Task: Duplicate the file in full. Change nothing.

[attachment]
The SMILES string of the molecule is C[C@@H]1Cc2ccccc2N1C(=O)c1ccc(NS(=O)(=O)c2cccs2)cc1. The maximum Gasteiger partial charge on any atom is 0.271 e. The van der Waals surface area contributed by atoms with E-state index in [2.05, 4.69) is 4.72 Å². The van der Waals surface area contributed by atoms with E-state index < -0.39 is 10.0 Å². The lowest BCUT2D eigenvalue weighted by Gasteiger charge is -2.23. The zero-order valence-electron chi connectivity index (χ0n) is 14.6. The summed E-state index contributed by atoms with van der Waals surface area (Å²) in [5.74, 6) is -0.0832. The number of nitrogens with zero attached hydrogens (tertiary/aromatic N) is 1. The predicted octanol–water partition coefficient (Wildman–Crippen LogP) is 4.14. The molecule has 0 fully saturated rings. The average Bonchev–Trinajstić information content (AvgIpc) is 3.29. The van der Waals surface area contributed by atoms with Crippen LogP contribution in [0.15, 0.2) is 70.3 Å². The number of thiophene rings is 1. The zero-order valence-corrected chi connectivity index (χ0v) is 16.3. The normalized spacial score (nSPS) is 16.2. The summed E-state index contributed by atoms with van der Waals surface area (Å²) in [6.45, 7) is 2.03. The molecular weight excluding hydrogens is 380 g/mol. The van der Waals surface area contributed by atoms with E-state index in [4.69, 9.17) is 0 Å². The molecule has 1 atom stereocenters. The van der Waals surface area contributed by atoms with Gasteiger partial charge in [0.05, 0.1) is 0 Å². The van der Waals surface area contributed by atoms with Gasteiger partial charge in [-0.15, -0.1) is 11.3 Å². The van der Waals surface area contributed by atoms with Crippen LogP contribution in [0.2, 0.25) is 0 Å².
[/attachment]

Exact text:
The SMILES string of the molecule is C[C@@H]1Cc2ccccc2N1C(=O)c1ccc(NS(=O)(=O)c2cccs2)cc1. The maximum Gasteiger partial charge on any atom is 0.271 e. The van der Waals surface area contributed by atoms with E-state index in [2.05, 4.69) is 4.72 Å². The van der Waals surface area contributed by atoms with E-state index < -0.39 is 10.0 Å². The lowest BCUT2D eigenvalue weighted by Gasteiger charge is -2.23. The zero-order valence-electron chi connectivity index (χ0n) is 14.6. The summed E-state index contributed by atoms with van der Waals surface area (Å²) in [5.74, 6) is -0.0832. The number of nitrogens with zero attached hydrogens (tertiary/aromatic N) is 1. The predicted octanol–water partition coefficient (Wildman–Crippen LogP) is 4.14. The molecule has 0 fully saturated rings. The average Bonchev–Trinajstić information content (AvgIpc) is 3.29. The van der Waals surface area contributed by atoms with Crippen LogP contribution in [0.15, 0.2) is 70.3 Å². The number of thiophene rings is 1. The zero-order valence-corrected chi connectivity index (χ0v) is 16.3. The normalized spacial score (nSPS) is 16.2. The summed E-state index contributed by atoms with van der Waals surface area (Å²) in [6.45, 7) is 2.03. The molecular weight excluding hydrogens is 380 g/mol. The van der Waals surface area contributed by atoms with E-state index in [4.69, 9.17) is 0 Å². The molecule has 1 atom stereocenters. The van der Waals surface area contributed by atoms with Gasteiger partial charge in [0.05, 0.1) is 0 Å². The van der Waals surface area contributed by atoms with Gasteiger partial charge in [-0.15, -0.1) is 11.3 Å². The van der Waals surface area contributed by atoms with Crippen LogP contribution in [0.2, 0.25) is 0 Å².